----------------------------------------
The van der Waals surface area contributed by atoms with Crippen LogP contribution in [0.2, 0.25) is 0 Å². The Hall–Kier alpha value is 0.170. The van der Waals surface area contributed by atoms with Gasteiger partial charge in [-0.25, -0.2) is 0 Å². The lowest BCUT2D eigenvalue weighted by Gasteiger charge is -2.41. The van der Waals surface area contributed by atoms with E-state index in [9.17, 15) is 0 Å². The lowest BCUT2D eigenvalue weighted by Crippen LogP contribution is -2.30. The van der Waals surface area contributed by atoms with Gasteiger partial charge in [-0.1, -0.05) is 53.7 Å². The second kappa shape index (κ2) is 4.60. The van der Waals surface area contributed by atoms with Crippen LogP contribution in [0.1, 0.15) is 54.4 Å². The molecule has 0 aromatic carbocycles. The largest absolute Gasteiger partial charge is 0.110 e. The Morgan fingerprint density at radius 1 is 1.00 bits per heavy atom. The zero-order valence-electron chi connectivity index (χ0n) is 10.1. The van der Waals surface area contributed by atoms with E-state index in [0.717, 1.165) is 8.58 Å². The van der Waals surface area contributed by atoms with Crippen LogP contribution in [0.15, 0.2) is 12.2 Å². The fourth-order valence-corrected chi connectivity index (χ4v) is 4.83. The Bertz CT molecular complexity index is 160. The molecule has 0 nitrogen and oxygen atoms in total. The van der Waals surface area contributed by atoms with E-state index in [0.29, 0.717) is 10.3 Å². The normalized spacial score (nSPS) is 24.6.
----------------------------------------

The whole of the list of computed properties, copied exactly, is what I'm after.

The van der Waals surface area contributed by atoms with Crippen LogP contribution in [0.2, 0.25) is 0 Å². The Hall–Kier alpha value is 0.170. The van der Waals surface area contributed by atoms with Gasteiger partial charge in [-0.25, -0.2) is 0 Å². The lowest BCUT2D eigenvalue weighted by Gasteiger charge is -2.41. The van der Waals surface area contributed by atoms with E-state index in [9.17, 15) is 0 Å². The lowest BCUT2D eigenvalue weighted by Crippen LogP contribution is -2.30. The van der Waals surface area contributed by atoms with Gasteiger partial charge in [-0.1, -0.05) is 53.7 Å². The second kappa shape index (κ2) is 4.60. The van der Waals surface area contributed by atoms with Crippen LogP contribution in [0.1, 0.15) is 54.4 Å². The molecule has 0 aromatic carbocycles. The largest absolute Gasteiger partial charge is 0.110 e. The Morgan fingerprint density at radius 1 is 1.00 bits per heavy atom. The zero-order valence-electron chi connectivity index (χ0n) is 10.1. The van der Waals surface area contributed by atoms with E-state index in [0.717, 1.165) is 8.58 Å². The van der Waals surface area contributed by atoms with Crippen LogP contribution in [0.15, 0.2) is 12.2 Å². The fourth-order valence-corrected chi connectivity index (χ4v) is 4.83. The Bertz CT molecular complexity index is 160. The molecule has 0 nitrogen and oxygen atoms in total. The van der Waals surface area contributed by atoms with E-state index in [0.29, 0.717) is 10.3 Å². The normalized spacial score (nSPS) is 24.6.